Defendant was handcuffed and at the rear of his vehicle when his wallet was first searched. The search of the wallet was not justified by safety reasons or as an effort to safeguard evidence of the offense of driving while suspended. The officers were in possession of defendant's driver's license, the only evidence relevant to the crime for which defendant was being arrested. There was nothing protruding from the wallet suggesting any type of safety concern. Officer Carey testified it is police department policy to search a person's effects before placing them in a patrol car. The court assumes this policy is for safety reasons. Here though, defendant was separated from his wallet. Defendant apparently was not asked what he would like done with his wallet, if anything. If officers were concerned about security of defendant's property there was a passenger who arguably could have assumed custody of the wallet. There was no indication the passenger was a minor child or under the influence of drugs or otherwise incapacitated.The COA agreed that the search incident arrest doctrine did not apply:
The search was not authorized as incident to arrest. The inevitable discovery doctrine does not authorize the admission of the evidence because the wallet was not lawfully seized.
If Reed's wallet had been in his pocket or even in his hand when he was arrested, the search in this case clearly would have been constitutional as a search incident to arrest. But here, Reed placed his wallet on the roof of his car prior to his arrest. Before officers searched Reed's wallet, Lahaan arrested Reed, placed him in the back of the patrol car, and continued to complete the investigation and interview other people at the scene, including Reed's passenger. By the time Carey searched Reed's wallet, there was no possibility that Reed could access the wallet. Therefore, under Gant, the justifications of the search incident to arrest exception were absent and the exception did not apply. The State's undeveloped argument that Gant is inapplicable because it concerned an automobile is unpersuasive in light of the language quoted above from Gant.The COA also agreed that adopting the state's argument would constitute a huge expansion of the inevitable discovery rule:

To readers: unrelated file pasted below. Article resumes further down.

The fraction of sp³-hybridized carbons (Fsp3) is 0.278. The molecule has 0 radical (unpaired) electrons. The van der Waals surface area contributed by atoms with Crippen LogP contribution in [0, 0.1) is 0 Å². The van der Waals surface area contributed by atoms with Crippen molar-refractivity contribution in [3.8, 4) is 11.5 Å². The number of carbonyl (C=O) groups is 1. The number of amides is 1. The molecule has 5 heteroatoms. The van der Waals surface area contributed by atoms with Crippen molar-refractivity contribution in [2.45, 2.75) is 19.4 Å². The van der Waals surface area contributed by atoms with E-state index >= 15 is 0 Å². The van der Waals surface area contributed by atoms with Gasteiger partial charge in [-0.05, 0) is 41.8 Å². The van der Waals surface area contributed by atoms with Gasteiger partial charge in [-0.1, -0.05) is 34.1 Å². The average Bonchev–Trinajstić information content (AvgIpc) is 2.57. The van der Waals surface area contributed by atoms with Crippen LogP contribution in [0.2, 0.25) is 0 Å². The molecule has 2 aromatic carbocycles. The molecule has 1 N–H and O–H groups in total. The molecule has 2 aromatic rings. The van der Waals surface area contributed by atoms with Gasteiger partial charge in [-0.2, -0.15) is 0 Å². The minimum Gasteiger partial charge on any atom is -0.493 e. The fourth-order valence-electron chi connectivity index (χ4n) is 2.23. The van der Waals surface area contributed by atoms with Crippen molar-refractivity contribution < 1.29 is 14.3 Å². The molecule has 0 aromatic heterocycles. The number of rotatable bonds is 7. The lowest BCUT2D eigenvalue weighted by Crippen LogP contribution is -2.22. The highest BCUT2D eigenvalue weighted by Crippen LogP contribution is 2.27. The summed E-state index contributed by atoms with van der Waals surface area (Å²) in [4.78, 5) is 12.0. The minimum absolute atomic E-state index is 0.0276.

The State argues that it would have been unreasonable to expect officers to leave the wallet on the roof of the car. The State further asserts that "[i]f an item is personal in nature, plainly connected to the suspect, and left out in the open, law enforcement should be able to lawfully collect the item. Once the items are lawfully with law enforcement, they may be searched. [Citation omitted.]" If the court accepts the State's assertion, it is essentially saying that officers may search any item an arrestee is "plainly connected to" and which is "left out in the open" without further requirement from the Fourth Amendment. This would run afoul to the Fourth Amendment's premise that warrantless seizures are impermissible without an established exception to the warrant requirement.Finally, the COA rejected the application of the good-faith rule:
The State contends that the officers acted "with an objectively reasonable good-faith belief that their conduct was lawful." But even if Carey's motivation for searching Reed's wallet may have been benign, the fact remains that he violated Reed's constitutional rights by searching his wallet without a warrant and without an applicable exception to the warrant requirement. This case presents a situation where the exclusionary rule should be applied in order to deter Carey and other law enforcement officers from making the same type of mistake in the future. Thus, the district court correctly applied the exclusionary rule to suppress the evidence found in Reed's wallet.[Update: the state did not file a PR and the mandate issued on January 26, 2016.]